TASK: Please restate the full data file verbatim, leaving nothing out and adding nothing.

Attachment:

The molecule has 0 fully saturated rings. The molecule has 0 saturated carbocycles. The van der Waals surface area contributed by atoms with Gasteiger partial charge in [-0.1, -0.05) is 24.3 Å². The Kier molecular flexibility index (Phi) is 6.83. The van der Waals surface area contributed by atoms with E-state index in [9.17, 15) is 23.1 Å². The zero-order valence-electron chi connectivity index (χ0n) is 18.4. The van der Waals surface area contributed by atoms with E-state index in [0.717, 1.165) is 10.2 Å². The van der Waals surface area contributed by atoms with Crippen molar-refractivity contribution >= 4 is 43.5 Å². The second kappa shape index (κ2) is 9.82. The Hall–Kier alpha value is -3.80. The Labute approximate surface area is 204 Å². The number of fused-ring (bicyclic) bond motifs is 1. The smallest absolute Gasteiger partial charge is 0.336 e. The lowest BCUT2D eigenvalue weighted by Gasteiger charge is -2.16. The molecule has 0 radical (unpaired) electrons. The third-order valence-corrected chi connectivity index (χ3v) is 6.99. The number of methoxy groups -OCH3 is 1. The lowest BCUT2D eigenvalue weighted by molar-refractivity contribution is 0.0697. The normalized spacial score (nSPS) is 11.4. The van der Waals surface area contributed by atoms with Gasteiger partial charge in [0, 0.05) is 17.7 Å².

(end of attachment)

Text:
The molecule has 0 fully saturated rings. The molecule has 0 saturated carbocycles. The van der Waals surface area contributed by atoms with Gasteiger partial charge in [-0.1, -0.05) is 24.3 Å². The Kier molecular flexibility index (Phi) is 6.83. The van der Waals surface area contributed by atoms with E-state index in [9.17, 15) is 23.1 Å². The zero-order valence-electron chi connectivity index (χ0n) is 18.4. The van der Waals surface area contributed by atoms with E-state index in [0.717, 1.165) is 10.2 Å². The van der Waals surface area contributed by atoms with Crippen molar-refractivity contribution >= 4 is 43.5 Å². The second kappa shape index (κ2) is 9.82. The Hall–Kier alpha value is -3.80. The Labute approximate surface area is 204 Å². The number of fused-ring (bicyclic) bond motifs is 1. The smallest absolute Gasteiger partial charge is 0.336 e. The lowest BCUT2D eigenvalue weighted by Gasteiger charge is -2.16. The molecule has 0 radical (unpaired) electrons. The third-order valence-corrected chi connectivity index (χ3v) is 6.99. The number of methoxy groups -OCH3 is 1. The lowest BCUT2D eigenvalue weighted by molar-refractivity contribution is 0.0697. The normalized spacial score (nSPS) is 11.4. The van der Waals surface area contributed by atoms with Gasteiger partial charge in [0, 0.05) is 17.7 Å².